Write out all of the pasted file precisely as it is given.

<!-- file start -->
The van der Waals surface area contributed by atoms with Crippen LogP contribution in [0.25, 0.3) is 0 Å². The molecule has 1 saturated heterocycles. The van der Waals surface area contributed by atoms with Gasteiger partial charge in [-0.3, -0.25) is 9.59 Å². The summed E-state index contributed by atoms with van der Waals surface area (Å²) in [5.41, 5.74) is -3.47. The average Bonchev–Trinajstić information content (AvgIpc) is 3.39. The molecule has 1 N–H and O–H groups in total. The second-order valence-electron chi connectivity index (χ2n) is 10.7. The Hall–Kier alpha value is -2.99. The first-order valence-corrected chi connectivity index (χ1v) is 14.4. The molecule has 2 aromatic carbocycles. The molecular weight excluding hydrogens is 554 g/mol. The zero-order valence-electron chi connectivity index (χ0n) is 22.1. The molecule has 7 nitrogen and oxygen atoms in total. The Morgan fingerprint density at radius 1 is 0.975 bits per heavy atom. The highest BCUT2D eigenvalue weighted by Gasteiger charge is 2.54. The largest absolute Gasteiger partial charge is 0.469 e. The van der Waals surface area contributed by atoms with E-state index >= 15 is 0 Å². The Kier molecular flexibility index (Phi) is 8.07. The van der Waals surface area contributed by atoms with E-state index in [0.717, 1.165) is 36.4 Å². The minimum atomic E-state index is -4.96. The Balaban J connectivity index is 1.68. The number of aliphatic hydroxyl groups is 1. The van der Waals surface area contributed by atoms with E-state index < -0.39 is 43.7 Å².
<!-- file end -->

The van der Waals surface area contributed by atoms with Crippen LogP contribution in [0.25, 0.3) is 0 Å². The molecule has 1 saturated heterocycles. The van der Waals surface area contributed by atoms with Gasteiger partial charge in [-0.3, -0.25) is 9.59 Å². The summed E-state index contributed by atoms with van der Waals surface area (Å²) in [5.41, 5.74) is -3.47. The average Bonchev–Trinajstić information content (AvgIpc) is 3.39. The molecule has 1 N–H and O–H groups in total. The second-order valence-electron chi connectivity index (χ2n) is 10.7. The Hall–Kier alpha value is -2.99. The first-order valence-corrected chi connectivity index (χ1v) is 14.4. The molecule has 2 aromatic carbocycles. The molecular weight excluding hydrogens is 554 g/mol. The zero-order valence-electron chi connectivity index (χ0n) is 22.1. The molecule has 7 nitrogen and oxygen atoms in total. The Morgan fingerprint density at radius 1 is 0.975 bits per heavy atom. The highest BCUT2D eigenvalue weighted by Gasteiger charge is 2.54. The largest absolute Gasteiger partial charge is 0.469 e. The van der Waals surface area contributed by atoms with E-state index >= 15 is 0 Å². The Kier molecular flexibility index (Phi) is 8.07. The van der Waals surface area contributed by atoms with E-state index in [0.717, 1.165) is 36.4 Å². The minimum atomic E-state index is -4.96. The Balaban J connectivity index is 1.68. The number of aliphatic hydroxyl groups is 1. The van der Waals surface area contributed by atoms with E-state index < -0.39 is 43.7 Å².